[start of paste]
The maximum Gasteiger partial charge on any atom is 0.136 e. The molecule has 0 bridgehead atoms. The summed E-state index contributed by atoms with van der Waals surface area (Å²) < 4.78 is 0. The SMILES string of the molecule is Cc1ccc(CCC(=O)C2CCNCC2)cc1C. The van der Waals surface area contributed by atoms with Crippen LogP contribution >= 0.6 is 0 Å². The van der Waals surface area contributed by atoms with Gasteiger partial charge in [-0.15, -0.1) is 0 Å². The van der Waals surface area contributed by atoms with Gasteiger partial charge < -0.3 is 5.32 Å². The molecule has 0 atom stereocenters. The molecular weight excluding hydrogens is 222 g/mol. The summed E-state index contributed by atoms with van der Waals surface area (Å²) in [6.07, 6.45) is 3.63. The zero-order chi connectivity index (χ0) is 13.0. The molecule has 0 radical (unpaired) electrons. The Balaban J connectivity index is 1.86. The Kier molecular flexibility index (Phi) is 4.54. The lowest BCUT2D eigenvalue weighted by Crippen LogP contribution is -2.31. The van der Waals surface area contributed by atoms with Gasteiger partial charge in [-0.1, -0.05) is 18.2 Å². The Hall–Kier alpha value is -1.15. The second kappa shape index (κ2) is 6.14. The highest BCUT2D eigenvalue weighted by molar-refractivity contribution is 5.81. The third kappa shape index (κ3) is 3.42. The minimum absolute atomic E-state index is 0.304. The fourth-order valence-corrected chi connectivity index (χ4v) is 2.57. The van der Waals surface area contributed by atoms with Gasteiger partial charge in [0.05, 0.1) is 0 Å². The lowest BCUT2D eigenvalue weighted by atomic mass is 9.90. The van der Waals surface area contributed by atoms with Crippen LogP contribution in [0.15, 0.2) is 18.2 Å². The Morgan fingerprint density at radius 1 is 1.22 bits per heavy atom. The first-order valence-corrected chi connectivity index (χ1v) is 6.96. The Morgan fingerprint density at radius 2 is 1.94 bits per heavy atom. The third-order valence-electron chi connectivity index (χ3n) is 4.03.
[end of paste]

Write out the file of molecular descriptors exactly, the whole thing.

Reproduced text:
The maximum Gasteiger partial charge on any atom is 0.136 e. The molecule has 0 bridgehead atoms. The summed E-state index contributed by atoms with van der Waals surface area (Å²) < 4.78 is 0. The SMILES string of the molecule is Cc1ccc(CCC(=O)C2CCNCC2)cc1C. The van der Waals surface area contributed by atoms with Crippen LogP contribution >= 0.6 is 0 Å². The van der Waals surface area contributed by atoms with Gasteiger partial charge in [-0.15, -0.1) is 0 Å². The van der Waals surface area contributed by atoms with Gasteiger partial charge < -0.3 is 5.32 Å². The molecule has 0 atom stereocenters. The molecular weight excluding hydrogens is 222 g/mol. The summed E-state index contributed by atoms with van der Waals surface area (Å²) in [6.07, 6.45) is 3.63. The zero-order chi connectivity index (χ0) is 13.0. The molecule has 0 radical (unpaired) electrons. The Balaban J connectivity index is 1.86. The Kier molecular flexibility index (Phi) is 4.54. The lowest BCUT2D eigenvalue weighted by Crippen LogP contribution is -2.31. The van der Waals surface area contributed by atoms with Gasteiger partial charge in [-0.1, -0.05) is 18.2 Å². The Hall–Kier alpha value is -1.15. The second kappa shape index (κ2) is 6.14. The highest BCUT2D eigenvalue weighted by molar-refractivity contribution is 5.81. The third kappa shape index (κ3) is 3.42. The minimum absolute atomic E-state index is 0.304. The fourth-order valence-corrected chi connectivity index (χ4v) is 2.57. The van der Waals surface area contributed by atoms with Gasteiger partial charge in [0.05, 0.1) is 0 Å². The lowest BCUT2D eigenvalue weighted by atomic mass is 9.90. The van der Waals surface area contributed by atoms with Crippen LogP contribution in [0.15, 0.2) is 18.2 Å². The Morgan fingerprint density at radius 1 is 1.22 bits per heavy atom. The first-order valence-corrected chi connectivity index (χ1v) is 6.96. The Morgan fingerprint density at radius 2 is 1.94 bits per heavy atom. The third-order valence-electron chi connectivity index (χ3n) is 4.03.